kirtu wrote:Malcolm wrote:kirtu wrote:Here are a few images of female Buddhas/10th Bhumi Bodhisattvas in Tibetan Buddhism. Some are found also in other forms of Buddhism:
Please note however that all these images correspond to patriarchal (Brahmanical in this case) social expectations around female beauty.
The Tara's are of course. However I have a tale for you: one day Naropa was sitting outside the gate at his monastic university reading a parjnaparamita text. An aged hag come up and asked, do you understand what you are reading? Naropa answered, yes, I understand the words. The hag danced for joy. Then Naropa said "I also understand the meaning." Whereupon the hag wept bitterly.....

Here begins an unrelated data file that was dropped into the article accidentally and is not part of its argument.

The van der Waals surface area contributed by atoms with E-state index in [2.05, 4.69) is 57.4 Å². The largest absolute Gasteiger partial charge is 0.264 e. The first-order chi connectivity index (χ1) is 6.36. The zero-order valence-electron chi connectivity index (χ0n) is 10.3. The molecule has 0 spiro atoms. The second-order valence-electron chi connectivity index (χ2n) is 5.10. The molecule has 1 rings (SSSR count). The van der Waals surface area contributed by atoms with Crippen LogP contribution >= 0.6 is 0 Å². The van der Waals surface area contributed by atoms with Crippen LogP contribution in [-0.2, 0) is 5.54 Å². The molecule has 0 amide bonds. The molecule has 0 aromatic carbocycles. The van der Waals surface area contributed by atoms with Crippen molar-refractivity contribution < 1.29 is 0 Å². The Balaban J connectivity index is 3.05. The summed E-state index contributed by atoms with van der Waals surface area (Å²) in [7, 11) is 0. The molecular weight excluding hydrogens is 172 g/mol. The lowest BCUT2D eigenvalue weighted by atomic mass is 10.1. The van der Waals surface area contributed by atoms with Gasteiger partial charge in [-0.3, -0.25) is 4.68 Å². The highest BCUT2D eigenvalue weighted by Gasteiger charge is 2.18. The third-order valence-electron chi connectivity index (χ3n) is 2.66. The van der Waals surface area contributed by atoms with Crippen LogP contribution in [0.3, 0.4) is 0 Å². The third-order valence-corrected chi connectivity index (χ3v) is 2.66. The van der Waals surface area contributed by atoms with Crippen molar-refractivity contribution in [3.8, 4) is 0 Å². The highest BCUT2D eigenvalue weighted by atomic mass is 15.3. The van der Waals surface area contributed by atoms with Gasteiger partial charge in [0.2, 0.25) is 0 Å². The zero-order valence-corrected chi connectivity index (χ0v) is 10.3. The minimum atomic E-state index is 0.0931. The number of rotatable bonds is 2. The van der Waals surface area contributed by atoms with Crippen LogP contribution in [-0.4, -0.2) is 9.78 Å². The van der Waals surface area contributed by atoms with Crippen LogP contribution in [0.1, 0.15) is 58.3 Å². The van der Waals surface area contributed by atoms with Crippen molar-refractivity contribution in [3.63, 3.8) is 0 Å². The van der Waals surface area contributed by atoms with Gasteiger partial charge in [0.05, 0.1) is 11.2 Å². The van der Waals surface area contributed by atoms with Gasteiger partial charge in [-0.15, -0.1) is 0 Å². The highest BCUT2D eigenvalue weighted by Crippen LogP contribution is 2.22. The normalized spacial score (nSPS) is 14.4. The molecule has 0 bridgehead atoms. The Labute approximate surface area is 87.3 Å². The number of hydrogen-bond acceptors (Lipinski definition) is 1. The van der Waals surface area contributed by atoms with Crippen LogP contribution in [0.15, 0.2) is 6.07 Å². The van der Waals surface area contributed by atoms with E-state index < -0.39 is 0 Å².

Use of the word "hag" indicates again patriarchal expectations around female beauty, availability and desirability, in this case, Western ones since the word "hag" does not exist in Tibetan.
hag 1 |hag|
1 a witch, esp. one in the form of an ugly old woman (often used as a term of disparagement for a woman): a fat old hag in a dirty apron.
In the original text by Tsang Nyon Heruka, she is simply described as an old women (rgan mo) with thirty seven signs of ugliness.